As I worked for ICI at Runcorn in the late 1960s, I’m very familiar with the technique, as the company extracted large amounts of salt from the massive reserves below the Cheshire countryside.

This Google Map shows the location of the Aldbrough Gas Storage to the North-East of Hull.

Note.

  1. The red-arrow marks the site of the Aldbrough Gas Storage.
  2. It is marked on the map as SSE Hornsea Ltd.
  3. Hull is in the South-West corner of the map.

This Google Map shows the site in more detail.

It appears to be a compact site.

Atwick Gas Storage

This page on the SSE Thermal web site, is entitled Atwick Gas Storage.

This is said on the web site.

Our Atwick Gas Storage facility is located near Hornsea on the East Yorkshire coast.

It consists of nine caverns with the capacity to store around 325 million cubic metres (mcm) of gas.

The facility first entered commercial operation in 1979. It was purchased by SSE in September 2002.

This Google Map shows the location of the Atwick Gas Storage to the North-East of Beverley.

Note.

  1. The red-arrow marks the site of the Atwick Gas Storage.
  2. It is marked on the map as SSE Atwick.
  3. Beverley is in the South-West corner of the map.

This Google Map shows the site in more detail.

As with the slightly larger Aldbrough Gas Storage site, it appears to be compact.

Conversion To Hydrogen Storage

It appears that SSE and Equinor have big plans for the Aldbrough Gas Storage facility.

This page on the SSE Thermal web site is entitled Plans For World-Leading Hydrogen Storage Facility At Aldbrough.

These paragraphs introduce the plans.

SSE Thermal and Equinor are developing plans for one of the world’s largest hydrogen storage facilities at their existing Aldbrough site on the East Yorkshire coast. The facility could be storing low-carbon hydrogen as early as 2028.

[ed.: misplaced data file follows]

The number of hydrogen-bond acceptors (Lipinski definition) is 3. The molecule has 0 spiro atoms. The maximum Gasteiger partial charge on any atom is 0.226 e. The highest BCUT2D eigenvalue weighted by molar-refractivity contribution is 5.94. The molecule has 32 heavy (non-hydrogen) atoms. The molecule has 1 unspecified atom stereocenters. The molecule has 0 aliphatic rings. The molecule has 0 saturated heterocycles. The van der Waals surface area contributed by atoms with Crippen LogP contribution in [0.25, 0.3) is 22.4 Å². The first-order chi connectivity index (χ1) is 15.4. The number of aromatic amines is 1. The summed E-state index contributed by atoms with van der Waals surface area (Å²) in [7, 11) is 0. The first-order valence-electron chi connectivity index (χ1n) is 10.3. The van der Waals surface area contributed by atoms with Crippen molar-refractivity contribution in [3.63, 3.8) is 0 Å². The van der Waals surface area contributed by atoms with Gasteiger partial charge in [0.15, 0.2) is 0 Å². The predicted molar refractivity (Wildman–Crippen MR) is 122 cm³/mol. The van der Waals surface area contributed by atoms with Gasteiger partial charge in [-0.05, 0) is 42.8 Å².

The existing Aldbrough Gas Storage facility, which was commissioned in 2011, is co-owned by SSE Thermal and Equinor, and consists of nine underground salt caverns, each roughly the size of St. Paul’s Cathedral. Upgrading the site to store hydrogen would involve converting the existing caverns or creating new purpose-built caverns to store the low-carbon fuel.

With an initial expected capacity of at least 320GWh, Aldbrough Hydrogen Storage would be significantly larger than any hydrogen storage facility in operation in the world today. The Aldbrough site is ideally located to store the low-carbon hydrogen set to be produced and used in the Humber region.

Hydrogen storage will be vital in creating a large-scale hydrogen economy in the UK and balancing the overall energy system by providing back up where large proportions of energy are produced from renewable power. As increasing amounts of hydrogen are produced both from offshore wind power, known as ‘green hydrogen’, and from natural gas with carbon capture and storage, known as ‘blue hydrogen’, facilities such as Aldbrough will provide storage for low-carbon energy.

I have a few thoughts.

Will Both Aldbrough and Atwick Gas Storage Facilities Be Used?

As the page only talks of nine caverns and both Aldbrough and Atwick facilities each have nine caverns, I suspect that at least initially only Aldbrough will be used.

But in the future, demand for the facility could mean all caverns were used and new ones might even be created.

Where Will The Hydrogen Come From?

These paragraphs from the SSE Thermal web page give an outline.

Equinor has announced its intention to develop 1.8GW of ‘blue hydrogen’ production in the region starting with its 0.6GW H2H Saltend project which will supply low-carbon hydrogen to local industry and power from the mid-2020s. This will be followed by a 1.2GW production facility to supply the Keadby Hydrogen Power Station, proposed by SSE Thermal and Equinor as the world’s first 100% hydrogen-fired power station, before the end of the decade.

SSE Thermal and Equinor’s partnership in the Humber marks the UK’s first end-to-end hydrogen proposal, connecting production, storage and demand projects in the region. While the Aldbrough facility would initially store the hydrogen produced for the Keadby Hydrogen Power Station, the benefit of this large-scale hydrogen storage extends well beyond power generation. The facility would enable growing hydrogen ambitions across the region, unlocking the potential for green hydrogen, and supplying an expanding offtaker market including heat, industry and transport from the late 2020s onwards.

Aldbrough Hydrogen Storage, and the partners’ other hydrogen projects in the region, are in the development stage and final investment decisions will depend on the progress of the necessary business models and associated infrastructure.